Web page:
Syndicated loan agreements usually include a termination right for lenders in the event that a circumstance occurs that has led or probably will lead to a material adverse change in the borrower’s business operations or capital, financial situation or income (material adverse effect or material adverse change (MAC)). Similar provisions can also be found in bilateral loan agreements.
Whether or not the Covid-19 epidemic’s impact on business operations or income situations can trigger the legal consequences of a MAC depends on the specific circumstances and the specific MAC provision in the contract. An important factor here is also whether the specific clause states that the deterioration must have already occurred or is only a strong possibility. Even if the wording of the MAC clause permits the lender to terminate based on expected developments, the lender should carefully review whether this prognosis holds with sufficient certainty or whether the termination (or the suspension of a credit line as a “minus” to the termination) will ultimately be deemed impermissible because the expected deterioration proved to be short-term and ultimately insubstantial.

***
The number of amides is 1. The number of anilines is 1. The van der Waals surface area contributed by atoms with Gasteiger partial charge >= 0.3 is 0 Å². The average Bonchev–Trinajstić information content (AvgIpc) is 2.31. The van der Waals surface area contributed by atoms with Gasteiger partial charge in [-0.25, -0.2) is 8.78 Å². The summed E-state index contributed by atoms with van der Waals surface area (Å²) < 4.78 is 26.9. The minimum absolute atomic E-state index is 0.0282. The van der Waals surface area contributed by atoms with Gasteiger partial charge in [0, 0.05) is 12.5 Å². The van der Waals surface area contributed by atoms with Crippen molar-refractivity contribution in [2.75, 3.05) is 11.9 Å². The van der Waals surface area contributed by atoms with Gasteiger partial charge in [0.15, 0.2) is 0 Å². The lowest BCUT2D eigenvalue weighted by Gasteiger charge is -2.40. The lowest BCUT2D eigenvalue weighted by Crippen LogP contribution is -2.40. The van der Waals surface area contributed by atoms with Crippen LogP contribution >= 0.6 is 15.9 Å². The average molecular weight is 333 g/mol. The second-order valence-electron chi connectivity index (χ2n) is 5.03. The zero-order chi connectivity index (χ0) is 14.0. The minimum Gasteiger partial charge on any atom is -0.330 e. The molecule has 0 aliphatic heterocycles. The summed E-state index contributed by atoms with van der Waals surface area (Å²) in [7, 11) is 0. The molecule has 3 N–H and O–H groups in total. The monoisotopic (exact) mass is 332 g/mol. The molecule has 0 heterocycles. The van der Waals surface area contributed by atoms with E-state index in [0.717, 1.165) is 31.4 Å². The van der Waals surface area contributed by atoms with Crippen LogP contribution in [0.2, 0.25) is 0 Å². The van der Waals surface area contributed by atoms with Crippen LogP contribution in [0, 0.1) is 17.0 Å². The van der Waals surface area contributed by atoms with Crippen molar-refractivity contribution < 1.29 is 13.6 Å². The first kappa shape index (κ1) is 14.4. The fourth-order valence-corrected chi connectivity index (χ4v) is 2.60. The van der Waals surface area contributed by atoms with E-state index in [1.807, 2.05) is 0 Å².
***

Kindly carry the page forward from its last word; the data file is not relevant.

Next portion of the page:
One factor in an individual case that can indicate that a termination right is not justified is if the financial covenants have not yet been breached. This can be an indication that no deterioration of the financial situation has occurred as yet. The executive management or the persons submit utilisation requests are well advised to carefully examine the statements inherent in a disbursement request in order to avoid the risks involved in incorrect declarations.
2.3 Lender’s termination right due to deterioration of a financial situation